[1] Dynamic Kosterlitz-Thourless transition in two-dimensional Bose mixtures of ultracold atoms. L. Mathey, K.J. Günter, J. Dalibard and A. Polkovnikov. Phys. Rev. A 95, 053630 (2017)

[1] DPhil thesis, K. Luksch (2019)

 

 

An experimental scheme to observe non-equilibrium dynamics of 2D gases via matter wave interference.

 

 

Machine learning optimisation of BEC experiments

To observe the BEC phase transition in dilute gas experiments, extremely low temperatures of tens of nanokelvin are typically required. The techniques used to reach these ultracold temperatures usually include a combination of optical cooling and forced evaporative cooling. Implementing these cooling processes requires the precise sequencing of time-varying magnetic and optical fields using a control computer. The parameter space that describes a typical experimental sequence is large and locating the optimal experimental settings using exhaustive, brute-force searches is unfeasible.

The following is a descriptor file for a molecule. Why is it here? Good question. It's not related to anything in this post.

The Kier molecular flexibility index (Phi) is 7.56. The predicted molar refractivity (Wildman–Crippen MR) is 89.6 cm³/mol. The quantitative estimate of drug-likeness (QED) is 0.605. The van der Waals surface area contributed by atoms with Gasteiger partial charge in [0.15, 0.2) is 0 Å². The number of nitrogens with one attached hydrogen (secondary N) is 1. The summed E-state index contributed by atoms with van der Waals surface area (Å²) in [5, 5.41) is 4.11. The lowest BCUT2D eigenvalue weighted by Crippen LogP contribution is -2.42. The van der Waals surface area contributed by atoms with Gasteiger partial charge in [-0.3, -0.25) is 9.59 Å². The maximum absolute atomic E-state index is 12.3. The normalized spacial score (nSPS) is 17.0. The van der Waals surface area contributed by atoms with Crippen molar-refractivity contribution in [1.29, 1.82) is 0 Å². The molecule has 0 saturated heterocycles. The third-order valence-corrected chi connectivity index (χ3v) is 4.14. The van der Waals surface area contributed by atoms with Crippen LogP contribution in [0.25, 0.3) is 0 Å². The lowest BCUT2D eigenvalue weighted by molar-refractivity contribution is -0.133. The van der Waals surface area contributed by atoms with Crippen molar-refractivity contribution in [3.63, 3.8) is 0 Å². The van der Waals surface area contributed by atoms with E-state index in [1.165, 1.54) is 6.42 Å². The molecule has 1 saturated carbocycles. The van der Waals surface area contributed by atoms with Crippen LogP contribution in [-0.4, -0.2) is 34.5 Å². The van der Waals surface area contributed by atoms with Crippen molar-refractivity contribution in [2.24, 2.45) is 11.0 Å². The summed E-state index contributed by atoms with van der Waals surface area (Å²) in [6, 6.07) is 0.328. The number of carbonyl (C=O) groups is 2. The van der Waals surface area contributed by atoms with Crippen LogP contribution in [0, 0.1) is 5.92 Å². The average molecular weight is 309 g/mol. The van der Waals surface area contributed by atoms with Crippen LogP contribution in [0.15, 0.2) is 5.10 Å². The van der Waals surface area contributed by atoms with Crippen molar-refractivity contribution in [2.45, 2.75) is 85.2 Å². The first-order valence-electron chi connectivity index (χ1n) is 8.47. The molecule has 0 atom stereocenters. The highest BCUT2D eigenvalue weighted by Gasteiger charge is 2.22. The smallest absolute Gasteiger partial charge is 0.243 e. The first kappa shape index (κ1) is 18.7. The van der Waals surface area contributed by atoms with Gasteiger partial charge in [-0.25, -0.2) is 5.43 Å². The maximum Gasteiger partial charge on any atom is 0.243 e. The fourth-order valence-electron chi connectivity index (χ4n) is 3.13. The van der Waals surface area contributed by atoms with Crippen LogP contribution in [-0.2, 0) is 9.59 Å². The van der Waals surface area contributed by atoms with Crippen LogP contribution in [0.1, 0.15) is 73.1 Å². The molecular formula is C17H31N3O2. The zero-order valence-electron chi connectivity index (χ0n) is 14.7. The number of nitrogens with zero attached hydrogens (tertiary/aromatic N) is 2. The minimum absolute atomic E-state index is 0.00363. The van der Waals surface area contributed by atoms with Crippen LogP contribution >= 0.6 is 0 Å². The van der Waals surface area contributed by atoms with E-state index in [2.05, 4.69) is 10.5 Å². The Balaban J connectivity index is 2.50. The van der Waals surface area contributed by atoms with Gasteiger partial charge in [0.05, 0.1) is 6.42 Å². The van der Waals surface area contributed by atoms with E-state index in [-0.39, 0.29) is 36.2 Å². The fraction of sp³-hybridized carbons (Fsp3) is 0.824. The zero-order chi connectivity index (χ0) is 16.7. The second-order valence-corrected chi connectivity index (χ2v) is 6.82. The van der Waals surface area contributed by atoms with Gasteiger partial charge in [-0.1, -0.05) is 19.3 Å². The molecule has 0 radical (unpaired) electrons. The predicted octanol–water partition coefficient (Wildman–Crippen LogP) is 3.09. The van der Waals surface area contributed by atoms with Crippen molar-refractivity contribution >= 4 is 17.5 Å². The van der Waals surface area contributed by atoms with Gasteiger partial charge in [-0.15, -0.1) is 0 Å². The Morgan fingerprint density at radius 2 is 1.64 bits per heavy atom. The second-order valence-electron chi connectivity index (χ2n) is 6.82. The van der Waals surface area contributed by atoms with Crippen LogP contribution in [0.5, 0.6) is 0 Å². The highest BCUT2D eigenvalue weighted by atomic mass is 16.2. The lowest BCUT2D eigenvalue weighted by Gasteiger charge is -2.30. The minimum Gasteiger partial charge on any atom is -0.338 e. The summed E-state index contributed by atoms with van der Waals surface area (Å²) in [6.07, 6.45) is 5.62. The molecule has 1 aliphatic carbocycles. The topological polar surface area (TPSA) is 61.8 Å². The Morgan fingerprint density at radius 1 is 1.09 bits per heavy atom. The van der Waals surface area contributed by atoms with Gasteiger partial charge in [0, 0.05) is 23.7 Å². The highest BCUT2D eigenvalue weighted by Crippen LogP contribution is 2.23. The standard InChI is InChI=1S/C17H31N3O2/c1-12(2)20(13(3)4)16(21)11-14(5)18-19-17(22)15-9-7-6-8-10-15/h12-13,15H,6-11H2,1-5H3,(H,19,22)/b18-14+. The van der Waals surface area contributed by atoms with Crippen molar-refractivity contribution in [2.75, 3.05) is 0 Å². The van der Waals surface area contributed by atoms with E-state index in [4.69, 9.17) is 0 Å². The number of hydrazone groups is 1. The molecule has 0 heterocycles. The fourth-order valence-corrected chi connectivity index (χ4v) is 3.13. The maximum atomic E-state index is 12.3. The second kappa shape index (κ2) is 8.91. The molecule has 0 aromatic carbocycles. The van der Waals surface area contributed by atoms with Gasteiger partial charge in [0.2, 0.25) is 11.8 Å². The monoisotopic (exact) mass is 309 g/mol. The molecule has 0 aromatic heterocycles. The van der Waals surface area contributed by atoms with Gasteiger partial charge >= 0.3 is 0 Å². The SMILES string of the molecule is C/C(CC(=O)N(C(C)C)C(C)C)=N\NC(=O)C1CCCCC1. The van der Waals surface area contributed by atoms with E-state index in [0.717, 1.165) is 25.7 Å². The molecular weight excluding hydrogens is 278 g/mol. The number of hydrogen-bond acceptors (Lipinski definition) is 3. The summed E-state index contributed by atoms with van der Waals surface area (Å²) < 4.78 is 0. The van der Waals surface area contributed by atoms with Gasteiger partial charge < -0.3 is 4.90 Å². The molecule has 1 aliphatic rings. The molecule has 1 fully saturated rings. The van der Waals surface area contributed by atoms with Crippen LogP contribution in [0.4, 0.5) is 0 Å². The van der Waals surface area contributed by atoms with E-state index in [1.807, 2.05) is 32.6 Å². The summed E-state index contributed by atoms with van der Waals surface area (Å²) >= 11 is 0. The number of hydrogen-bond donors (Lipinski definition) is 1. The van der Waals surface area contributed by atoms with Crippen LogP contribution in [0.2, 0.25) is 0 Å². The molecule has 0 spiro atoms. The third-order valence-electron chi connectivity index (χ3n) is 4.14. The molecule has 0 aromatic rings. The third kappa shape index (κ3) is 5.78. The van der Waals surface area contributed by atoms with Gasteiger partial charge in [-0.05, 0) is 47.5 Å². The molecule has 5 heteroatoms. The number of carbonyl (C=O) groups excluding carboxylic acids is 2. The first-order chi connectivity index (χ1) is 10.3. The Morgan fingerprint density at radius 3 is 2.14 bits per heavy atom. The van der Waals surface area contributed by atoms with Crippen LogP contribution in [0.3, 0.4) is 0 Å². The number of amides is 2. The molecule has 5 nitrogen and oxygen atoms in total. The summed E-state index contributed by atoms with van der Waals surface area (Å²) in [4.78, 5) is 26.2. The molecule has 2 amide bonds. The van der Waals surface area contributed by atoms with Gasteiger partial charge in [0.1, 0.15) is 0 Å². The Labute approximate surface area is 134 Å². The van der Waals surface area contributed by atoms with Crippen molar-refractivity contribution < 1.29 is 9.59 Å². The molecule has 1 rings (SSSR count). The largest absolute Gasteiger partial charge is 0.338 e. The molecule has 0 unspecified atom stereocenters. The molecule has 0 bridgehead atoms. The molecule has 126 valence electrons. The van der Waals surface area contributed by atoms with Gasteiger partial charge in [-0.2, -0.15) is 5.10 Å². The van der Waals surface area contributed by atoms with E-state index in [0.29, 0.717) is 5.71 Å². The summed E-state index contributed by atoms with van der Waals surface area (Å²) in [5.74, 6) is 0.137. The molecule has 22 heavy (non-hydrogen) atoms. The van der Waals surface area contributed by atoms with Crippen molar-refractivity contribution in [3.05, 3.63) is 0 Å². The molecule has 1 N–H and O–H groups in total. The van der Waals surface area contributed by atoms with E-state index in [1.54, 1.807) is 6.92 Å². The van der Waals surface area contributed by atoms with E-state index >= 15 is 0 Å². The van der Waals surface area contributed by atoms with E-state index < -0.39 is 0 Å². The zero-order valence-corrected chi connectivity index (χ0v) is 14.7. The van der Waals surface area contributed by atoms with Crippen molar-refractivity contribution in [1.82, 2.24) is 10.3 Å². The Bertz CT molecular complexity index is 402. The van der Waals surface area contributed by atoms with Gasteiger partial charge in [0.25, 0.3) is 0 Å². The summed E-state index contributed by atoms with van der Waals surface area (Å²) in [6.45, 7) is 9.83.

We have applied machine learning methods to the production of quantum gases in our apparatus and shown they can outperform human optimisation at producing large atom numbers at cold temperatures, even when starting from random initial parameters [1]. Not only these techniques help us in the lab, these can also be applied to optimise other aspects of the experimental sequence such as reducing the sequence time, optimising matter-wave interference visibility and preparing cold gases with specified parameter such as atom number.